(a-b) Violin plot distribution of log-transformed total read depths (y-axes) of individual variant positions in 321 or 147 samples from ID01 or ID05 (x-axes), respectively. The blue dashed lines indicate 1000× read depth. (c-d) Correlation between sqrt-t AF of individual variants from WGS and MPAS. Error bars of individual points: square-root-transformed lower and upper bounds for binomial distribution of individual AFs. Blue horizontal dashed lines: Lower bound for binomial distribution detection threshold. r and p-values (two-tailed) from Pearson’s Product-Moment correlation. Identity lines (red).

Extended Data Fig. 4 Basic characteristics of positively validated MVs from the cMVBA pipeline.

(a) ID01. (b) ID05. CTX, cortex; BG, Basal ganglia; THAL, thalamus; HIP, hippocampus; AMG, amygdala; CB, cerebellum; SUB, subiculum; CLA, Claustrum; POA, preoptic area; OLF, olfactory bulb. (c) Mutational signature analysis using 368 brain-specific somatic single nucleotide variants (sSNVs) from ID01 and ID05 using Mutalisk. Clonal sSNVs show clock-like signatures such as SBS 1 and 5, reflecting embryonic developmental origins. (d-e) AF distributions of organ-shared early embryonic MVs in ID01(d) and ID05 (e) reflect the asymmetric clonal division in early human embryos. Vertical dashed lines (red): expected peaks (AF = 25%) from the first symmetric cell division, absent in observed distribution, suggesting asymmetric divisions.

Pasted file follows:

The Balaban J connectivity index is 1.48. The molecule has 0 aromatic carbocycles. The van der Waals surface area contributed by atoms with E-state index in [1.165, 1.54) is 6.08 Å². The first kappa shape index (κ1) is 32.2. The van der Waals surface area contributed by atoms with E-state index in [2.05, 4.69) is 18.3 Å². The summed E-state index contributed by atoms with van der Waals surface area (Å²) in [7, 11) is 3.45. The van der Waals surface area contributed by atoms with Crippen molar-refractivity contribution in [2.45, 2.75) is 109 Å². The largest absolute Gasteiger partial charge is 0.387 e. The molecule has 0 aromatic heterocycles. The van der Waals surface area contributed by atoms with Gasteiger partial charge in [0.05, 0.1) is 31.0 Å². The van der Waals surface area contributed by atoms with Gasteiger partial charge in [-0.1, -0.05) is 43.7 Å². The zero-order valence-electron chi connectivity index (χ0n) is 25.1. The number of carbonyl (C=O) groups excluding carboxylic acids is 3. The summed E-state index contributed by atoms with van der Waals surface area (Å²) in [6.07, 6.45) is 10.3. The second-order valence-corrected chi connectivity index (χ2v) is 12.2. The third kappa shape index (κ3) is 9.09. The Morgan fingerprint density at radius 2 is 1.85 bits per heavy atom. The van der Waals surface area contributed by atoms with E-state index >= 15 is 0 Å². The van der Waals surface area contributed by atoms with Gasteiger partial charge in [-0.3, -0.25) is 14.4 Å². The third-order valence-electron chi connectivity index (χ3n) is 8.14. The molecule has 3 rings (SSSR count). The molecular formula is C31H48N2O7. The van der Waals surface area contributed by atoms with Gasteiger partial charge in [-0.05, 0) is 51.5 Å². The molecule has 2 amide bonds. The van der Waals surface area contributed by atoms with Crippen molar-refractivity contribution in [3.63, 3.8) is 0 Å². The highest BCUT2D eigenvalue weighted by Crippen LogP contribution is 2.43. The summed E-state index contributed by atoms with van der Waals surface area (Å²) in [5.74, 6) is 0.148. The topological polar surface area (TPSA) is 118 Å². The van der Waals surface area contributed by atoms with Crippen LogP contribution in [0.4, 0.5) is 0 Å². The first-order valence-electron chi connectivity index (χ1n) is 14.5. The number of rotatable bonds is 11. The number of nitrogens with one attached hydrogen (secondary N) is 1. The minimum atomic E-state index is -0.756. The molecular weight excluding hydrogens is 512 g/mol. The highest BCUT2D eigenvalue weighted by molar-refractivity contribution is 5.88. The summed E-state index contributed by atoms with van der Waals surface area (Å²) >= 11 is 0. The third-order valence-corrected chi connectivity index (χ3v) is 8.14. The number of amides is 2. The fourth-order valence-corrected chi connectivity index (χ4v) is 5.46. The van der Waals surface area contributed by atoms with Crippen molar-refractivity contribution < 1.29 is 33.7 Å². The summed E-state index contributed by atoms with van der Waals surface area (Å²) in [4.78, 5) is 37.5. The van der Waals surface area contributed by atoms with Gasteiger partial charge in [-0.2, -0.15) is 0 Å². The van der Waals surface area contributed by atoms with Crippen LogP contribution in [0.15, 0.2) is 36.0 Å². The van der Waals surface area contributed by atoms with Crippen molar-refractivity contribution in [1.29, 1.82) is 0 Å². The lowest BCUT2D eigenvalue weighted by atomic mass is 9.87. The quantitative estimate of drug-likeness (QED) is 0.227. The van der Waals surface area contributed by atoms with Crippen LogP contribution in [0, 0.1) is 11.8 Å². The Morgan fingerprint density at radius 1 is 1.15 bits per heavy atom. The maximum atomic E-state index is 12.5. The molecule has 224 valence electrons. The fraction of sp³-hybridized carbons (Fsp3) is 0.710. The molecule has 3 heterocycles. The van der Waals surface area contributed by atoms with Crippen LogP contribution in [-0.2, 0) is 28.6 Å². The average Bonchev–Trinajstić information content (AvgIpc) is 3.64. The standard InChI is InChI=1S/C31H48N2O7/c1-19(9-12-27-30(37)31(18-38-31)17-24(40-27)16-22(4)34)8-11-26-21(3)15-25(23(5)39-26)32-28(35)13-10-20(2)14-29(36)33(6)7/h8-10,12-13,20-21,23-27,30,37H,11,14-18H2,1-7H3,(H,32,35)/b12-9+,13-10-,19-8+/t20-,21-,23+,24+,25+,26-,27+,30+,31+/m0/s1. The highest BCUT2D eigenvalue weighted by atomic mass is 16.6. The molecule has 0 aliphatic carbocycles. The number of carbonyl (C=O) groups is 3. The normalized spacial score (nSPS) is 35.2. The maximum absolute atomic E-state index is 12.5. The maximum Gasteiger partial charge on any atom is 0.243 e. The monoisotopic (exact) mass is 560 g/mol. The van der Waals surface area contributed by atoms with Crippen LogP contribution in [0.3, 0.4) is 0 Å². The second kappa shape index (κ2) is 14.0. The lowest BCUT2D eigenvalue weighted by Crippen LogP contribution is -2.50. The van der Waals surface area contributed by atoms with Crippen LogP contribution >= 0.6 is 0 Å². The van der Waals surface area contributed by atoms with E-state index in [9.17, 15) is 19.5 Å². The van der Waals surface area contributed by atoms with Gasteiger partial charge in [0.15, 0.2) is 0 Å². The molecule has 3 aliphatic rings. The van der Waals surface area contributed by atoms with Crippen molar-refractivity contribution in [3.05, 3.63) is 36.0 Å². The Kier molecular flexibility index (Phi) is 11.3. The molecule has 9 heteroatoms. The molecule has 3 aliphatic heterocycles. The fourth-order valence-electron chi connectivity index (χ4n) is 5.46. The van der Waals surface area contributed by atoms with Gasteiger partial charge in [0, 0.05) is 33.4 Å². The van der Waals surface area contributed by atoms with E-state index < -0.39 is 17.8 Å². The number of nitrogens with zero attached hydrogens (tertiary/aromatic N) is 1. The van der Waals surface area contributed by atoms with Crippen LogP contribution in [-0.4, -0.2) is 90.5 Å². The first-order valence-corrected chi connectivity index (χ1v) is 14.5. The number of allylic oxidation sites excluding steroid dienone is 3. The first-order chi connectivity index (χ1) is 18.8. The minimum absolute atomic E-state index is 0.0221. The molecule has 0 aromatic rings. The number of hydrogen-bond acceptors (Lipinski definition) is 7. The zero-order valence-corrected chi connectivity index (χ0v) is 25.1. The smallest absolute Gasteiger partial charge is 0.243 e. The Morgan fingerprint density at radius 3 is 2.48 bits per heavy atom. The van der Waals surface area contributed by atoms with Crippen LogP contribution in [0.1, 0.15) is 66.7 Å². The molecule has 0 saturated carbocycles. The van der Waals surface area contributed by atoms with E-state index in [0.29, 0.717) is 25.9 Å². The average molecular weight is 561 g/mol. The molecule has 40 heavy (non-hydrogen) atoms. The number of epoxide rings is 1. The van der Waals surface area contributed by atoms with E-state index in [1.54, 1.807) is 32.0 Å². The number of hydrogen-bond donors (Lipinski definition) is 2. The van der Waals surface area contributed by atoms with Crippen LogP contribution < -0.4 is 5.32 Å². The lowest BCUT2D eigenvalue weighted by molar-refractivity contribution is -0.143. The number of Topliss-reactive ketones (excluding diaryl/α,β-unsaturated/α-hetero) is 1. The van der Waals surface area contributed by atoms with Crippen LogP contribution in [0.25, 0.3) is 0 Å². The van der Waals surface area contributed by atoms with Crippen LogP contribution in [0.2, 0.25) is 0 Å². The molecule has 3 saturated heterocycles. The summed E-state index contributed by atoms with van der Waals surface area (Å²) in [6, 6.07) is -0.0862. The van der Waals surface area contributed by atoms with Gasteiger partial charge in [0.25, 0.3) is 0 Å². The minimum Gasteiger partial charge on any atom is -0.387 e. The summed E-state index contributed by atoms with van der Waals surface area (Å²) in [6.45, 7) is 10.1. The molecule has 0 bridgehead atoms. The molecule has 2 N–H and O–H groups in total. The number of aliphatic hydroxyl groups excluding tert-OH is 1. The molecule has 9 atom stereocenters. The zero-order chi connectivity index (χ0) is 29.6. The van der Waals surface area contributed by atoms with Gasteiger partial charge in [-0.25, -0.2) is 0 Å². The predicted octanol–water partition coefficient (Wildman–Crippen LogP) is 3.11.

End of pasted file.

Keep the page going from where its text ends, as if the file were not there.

Extended Data Fig. 5 UMAP relationships between samples from the brain based on AFs of validated MVs.

Clustering by the same hemisphere validates lateralization of brain-derived cell clones except for the independent origin of microglia (marked by PU.1, arrow). (a-c) UMAP clustering in ID01 samples labeled by (a) cell type, (b) gross region, or (c) subregion, respectively. Clustered samples tend to show similar AF patterns. (d-f) UMAP clustering in ID05 samples labeled by (d) cell type, (e) region, or (f) subregion, respectively. Although PU.1 cells were not sorted in ID05, other findings are similar between ID01 and ID05.